A: "No thanks, but it does look delicious." Unfortunately, we live in a world in which no place is a food-free zone, so there's no way you're going to maintain your weight loss if you eat every time food is offered. No one else can force you to put food in your mouth. Just be pleasant but firm in your refusal.
Q. Therapy: How can I tactfully tell a therapist that after a year I don't feel like we are getting anywhere and plan to find someone else? I feel like I spend 50 minutes talking about what happened during the time between visits—but not addressing my anxieties. Heck, I could probably have the same results by buying a case of beer and asking my friends to come over and listen. Her philosophy is to focus on the present day, but I feel if there is an issue from my past that makes me anxious now, shouldn't we address it?
A: You could cancel the next session and leave a message saying you have decided to move on. Or if you feel after a year of wasting your time, you owe her an in-person goodbye, you could explain you are discontinuing therapy because you feel you've gotten everything you can out of it. Part of the therapeutic process is recognizing when it is not working and moving on.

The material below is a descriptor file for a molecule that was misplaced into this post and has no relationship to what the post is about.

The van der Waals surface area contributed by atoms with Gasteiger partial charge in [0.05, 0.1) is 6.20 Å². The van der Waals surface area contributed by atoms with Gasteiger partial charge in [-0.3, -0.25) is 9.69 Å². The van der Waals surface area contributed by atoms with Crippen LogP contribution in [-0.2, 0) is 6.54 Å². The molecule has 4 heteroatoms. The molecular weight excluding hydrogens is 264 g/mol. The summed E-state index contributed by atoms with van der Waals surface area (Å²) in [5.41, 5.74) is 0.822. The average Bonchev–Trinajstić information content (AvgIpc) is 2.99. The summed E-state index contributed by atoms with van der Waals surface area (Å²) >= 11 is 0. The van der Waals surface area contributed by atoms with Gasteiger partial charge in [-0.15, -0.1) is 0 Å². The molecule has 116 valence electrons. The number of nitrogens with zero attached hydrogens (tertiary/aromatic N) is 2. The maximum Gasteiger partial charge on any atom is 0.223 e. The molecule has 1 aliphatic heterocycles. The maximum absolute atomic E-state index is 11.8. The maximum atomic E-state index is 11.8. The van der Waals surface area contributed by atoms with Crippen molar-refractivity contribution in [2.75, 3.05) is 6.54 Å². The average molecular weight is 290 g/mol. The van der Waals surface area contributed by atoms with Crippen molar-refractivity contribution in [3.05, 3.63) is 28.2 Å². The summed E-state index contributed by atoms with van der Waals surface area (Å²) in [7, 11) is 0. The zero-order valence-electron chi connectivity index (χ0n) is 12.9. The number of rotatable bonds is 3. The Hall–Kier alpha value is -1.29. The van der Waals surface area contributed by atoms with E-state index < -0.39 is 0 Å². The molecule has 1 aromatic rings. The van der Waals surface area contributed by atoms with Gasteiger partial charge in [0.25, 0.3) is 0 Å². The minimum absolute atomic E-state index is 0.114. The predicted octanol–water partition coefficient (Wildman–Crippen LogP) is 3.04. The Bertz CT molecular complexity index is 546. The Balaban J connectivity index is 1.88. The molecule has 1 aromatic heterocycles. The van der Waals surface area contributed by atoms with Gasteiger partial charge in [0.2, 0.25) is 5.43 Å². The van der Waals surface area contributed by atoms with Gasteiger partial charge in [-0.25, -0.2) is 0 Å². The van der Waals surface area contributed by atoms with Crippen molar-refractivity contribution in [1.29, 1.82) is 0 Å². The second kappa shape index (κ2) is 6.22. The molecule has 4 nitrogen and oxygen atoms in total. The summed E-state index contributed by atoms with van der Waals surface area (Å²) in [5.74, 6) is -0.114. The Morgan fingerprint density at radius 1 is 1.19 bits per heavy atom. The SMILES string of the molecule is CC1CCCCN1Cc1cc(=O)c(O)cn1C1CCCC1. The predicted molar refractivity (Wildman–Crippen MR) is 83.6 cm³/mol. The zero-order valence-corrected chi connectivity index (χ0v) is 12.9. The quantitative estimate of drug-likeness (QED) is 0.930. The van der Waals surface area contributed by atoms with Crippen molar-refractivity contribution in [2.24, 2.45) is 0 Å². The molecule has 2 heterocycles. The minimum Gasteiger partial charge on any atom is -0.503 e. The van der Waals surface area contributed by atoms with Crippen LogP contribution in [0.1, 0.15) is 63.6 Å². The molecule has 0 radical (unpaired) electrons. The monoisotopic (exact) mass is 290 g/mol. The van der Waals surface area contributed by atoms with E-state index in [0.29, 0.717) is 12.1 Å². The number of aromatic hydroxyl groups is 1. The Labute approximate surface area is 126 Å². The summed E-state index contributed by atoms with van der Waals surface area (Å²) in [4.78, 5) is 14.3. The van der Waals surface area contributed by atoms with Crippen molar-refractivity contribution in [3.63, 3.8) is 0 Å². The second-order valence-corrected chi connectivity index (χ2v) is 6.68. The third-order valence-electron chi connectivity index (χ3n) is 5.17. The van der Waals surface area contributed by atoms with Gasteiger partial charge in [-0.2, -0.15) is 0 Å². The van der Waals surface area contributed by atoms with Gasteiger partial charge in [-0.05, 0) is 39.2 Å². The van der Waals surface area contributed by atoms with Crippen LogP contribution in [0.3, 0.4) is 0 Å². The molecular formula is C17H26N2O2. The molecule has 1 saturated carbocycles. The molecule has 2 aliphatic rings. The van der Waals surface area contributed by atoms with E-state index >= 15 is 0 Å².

Q. Older Boyfriend Won't Commit: I am 25 years old, and my boyfriend is 37. We have been dating for a year and a half. I want to move in with him so that we can take the next level in our relationship, but I think he is afraid of commitment. He says he wants marriage and kids one day, but he's already 37 and doesn't seem to be making any moves to attain those goals. He wants me to wait six more months and then revisit the topic. I love him and want to be with him, but six months is a long time to wait when it isn't even a guarantee he will be willing to let me move in. Also I am not from this state and would not stay here if it wasn't for him. What should I do?